NHSession.BeginTransaction();
}
catch
{
NHSession.Transaction.Rollback();
throw;
}
}
public static void CloseSessionFactory()
{
_sessionFactory.Dispose();
}
/*******************************************************************************/
/*******************************************************************************/
public Repository()
{
_session = NHSession;
}
private readonly ISession _session;
public ISession NHSsession { get { return _session; } }
public T Load<T>(object primaryKey)
{
return _session.Load<T>(primaryKey);
}
public T Get<T>(object primaryKey)
{
return _session.Get<T>(primaryKey);
}
public T Get<T>(Expression<Func<T, bool>> predicate)
{
return Find<T>().SingleOrDefault(predicate);
}
public IQueryable<T> Find<T>()
{
return _session.Linq<T>();
}
public IQueryable<T> Find<T>(Expression<Func<T, bool>> predicate)
{
return Find<T>().Where(predicate);
}
public T Add<T>(T entity)
{
_session.Save(entity);
return entity;
}
public T Remove<T>(T entity)
{
_session.Delete(entity);
return entity;
}
}

If I were looking at this for the first time, I think these things would jump out at me:

  • Static constructor - we're not using an IoC container to manage the NH session or session factory, so I saw this as the best way to reliably initialize the session factory. Remember that static constructors are guaranteed to be thread safe and are only called once. Pretty much exactly what we need for the NH session factory.
  • All the other static members - since we're not managing the NH session with IoC either, I needed a way to get a session. Also since this is from a web application I wanted the unit of work to be per http request. So in the Global.asax events BeginRequest and EndRequest, I call Repository.BeginUnitOfWork() and Repository.EndUnitOfWork(). And of course I didn't want any unexpected DB changes so you have to explicitly tell the repository to submit changes otherwise everything gets rolled back when ending the unit of work. The only thing remaining is the call to close the session factory. This is only used in unit tests.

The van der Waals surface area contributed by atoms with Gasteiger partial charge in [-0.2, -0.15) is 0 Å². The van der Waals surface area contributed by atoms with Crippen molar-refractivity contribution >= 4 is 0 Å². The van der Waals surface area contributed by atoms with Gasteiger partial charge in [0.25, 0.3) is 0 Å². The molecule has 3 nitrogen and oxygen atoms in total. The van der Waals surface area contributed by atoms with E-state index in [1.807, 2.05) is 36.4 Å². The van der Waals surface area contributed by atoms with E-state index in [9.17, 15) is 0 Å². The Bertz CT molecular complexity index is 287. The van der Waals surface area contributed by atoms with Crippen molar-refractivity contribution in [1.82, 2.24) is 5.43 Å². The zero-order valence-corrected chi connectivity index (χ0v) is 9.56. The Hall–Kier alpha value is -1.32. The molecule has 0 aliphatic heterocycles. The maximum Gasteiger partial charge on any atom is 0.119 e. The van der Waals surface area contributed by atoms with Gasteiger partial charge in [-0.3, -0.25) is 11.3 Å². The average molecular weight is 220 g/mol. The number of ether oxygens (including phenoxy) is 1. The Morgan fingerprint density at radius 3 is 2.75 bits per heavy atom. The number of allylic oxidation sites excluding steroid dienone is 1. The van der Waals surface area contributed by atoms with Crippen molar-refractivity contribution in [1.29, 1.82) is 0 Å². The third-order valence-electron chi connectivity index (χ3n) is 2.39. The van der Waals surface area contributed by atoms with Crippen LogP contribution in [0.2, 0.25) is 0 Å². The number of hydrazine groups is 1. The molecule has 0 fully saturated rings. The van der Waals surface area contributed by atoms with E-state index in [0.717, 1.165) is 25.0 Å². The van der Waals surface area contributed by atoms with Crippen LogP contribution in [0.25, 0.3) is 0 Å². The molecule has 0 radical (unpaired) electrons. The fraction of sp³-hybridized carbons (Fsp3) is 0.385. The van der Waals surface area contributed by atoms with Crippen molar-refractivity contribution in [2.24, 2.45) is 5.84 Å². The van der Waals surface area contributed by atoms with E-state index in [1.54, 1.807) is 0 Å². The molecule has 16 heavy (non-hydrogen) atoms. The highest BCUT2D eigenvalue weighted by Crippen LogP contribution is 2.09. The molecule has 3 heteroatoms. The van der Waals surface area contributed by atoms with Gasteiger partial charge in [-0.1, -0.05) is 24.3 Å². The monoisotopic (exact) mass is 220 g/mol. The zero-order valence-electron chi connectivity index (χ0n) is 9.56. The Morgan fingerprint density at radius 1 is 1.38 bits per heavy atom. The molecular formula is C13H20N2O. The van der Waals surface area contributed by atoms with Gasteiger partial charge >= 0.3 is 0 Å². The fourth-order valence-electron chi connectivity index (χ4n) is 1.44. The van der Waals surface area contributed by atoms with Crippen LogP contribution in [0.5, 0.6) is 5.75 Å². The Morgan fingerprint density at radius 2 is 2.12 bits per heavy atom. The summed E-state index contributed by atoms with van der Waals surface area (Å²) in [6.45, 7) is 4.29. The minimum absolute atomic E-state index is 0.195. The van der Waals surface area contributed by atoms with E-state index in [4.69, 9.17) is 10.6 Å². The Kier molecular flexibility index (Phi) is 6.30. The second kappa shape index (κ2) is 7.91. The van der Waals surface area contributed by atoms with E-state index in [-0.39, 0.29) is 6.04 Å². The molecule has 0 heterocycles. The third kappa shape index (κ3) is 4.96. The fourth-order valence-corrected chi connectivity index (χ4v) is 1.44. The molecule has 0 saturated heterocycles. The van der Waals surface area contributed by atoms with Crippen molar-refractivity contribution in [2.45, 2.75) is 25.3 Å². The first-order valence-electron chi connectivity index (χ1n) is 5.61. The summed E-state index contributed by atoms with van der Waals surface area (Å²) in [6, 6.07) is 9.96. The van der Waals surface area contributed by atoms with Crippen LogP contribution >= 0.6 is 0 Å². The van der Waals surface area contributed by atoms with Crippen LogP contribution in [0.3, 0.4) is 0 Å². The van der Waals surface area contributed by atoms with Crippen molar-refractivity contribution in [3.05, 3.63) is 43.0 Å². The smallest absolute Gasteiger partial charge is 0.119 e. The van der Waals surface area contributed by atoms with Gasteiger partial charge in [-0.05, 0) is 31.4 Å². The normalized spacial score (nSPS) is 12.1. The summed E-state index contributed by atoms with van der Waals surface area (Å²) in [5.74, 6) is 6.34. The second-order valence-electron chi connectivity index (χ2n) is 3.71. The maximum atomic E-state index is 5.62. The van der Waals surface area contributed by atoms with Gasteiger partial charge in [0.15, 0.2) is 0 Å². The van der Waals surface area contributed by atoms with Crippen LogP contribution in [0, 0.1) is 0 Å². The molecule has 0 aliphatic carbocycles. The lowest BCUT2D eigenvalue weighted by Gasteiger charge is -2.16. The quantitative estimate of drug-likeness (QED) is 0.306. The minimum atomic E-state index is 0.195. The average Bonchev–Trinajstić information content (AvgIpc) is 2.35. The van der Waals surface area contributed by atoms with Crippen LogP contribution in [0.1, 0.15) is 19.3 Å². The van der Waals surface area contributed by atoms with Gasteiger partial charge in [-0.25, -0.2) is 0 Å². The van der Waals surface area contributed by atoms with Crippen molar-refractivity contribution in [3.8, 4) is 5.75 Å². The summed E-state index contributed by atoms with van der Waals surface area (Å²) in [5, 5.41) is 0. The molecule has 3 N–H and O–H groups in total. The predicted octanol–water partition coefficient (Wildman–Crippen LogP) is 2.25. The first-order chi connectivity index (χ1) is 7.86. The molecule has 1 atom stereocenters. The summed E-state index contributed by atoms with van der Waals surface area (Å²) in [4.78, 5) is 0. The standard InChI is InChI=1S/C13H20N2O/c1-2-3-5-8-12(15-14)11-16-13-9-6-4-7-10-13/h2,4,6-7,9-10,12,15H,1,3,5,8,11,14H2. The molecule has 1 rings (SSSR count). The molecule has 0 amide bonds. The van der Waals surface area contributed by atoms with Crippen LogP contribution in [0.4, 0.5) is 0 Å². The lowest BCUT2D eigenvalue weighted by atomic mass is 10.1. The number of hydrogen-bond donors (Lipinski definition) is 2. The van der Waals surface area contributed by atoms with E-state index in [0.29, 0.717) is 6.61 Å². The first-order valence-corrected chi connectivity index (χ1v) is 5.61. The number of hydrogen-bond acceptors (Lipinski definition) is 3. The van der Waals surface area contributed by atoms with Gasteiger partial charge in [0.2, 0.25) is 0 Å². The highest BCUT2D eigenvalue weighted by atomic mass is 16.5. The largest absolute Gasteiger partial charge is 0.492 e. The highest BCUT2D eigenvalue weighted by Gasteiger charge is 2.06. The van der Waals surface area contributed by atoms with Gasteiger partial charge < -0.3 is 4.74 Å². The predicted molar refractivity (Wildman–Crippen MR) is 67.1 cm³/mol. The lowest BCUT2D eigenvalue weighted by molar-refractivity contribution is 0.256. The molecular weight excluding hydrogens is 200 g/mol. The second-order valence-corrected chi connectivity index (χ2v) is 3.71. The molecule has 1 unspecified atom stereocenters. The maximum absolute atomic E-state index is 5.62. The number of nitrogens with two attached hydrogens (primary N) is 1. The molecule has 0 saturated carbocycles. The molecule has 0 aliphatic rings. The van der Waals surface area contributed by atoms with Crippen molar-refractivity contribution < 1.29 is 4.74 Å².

• All the NH specific stuff - yes, yes, I know. This isn't a repository you could plug into any ORM solution. I used to balk at such things that were implementation specific, but at some point I realized I was missing out on benefits of that chosen implementation. In fact, I'll talk to those benefits next.

Having talked to those things that JUMP out at you at first glance, the rest is pretty straight forward. The repository gives you what you need to get entities, get lists of entities, and of course add and remove entities from the DB.

The two methods that are specific to NH (I think) are the Load and Get methods (the Get that takes an object as primary key). Here are the reasons for their existence.

  • T Get<T>(object primaryKey) - if you use NHibernate's Get method, you'll get the added benefit of knowing NH might not have to go to the DB for that entity. If NH already has that entity loaded due to some previous call, then it will just return the one it already has. That's just freaking cool! If however, you use the other Get method that takes a predicate and uses the Linq method SingleOrDefault to get the entity, you'll hit the DB every time even if you're passing in the same predicate every time. Not cool.
  • T Load<T>(object primaryKey) - this one is very cool. If NH already has the requested object in memory, it will return to you the real deal. If not however, NH does not got to the DB to get it. Instead a proxy object is returned with nothing but the primary key set. You can use that object just as you would the real thing (pass it to constructors, use it as a parameter, etc). The intention is to use in situations where a reference to the entity is needed, but only for the sake of the relationship (FK in the DB usually), or to get to the primary key value. As a simple example, here is the body of one of the remove methods on one of my repositories: _repository.Remove(_repository.Load<MinorLine>(minorLineId));

I think that's about it. I hope you find it useful or that it at least sparks ideas for your own repository implementation.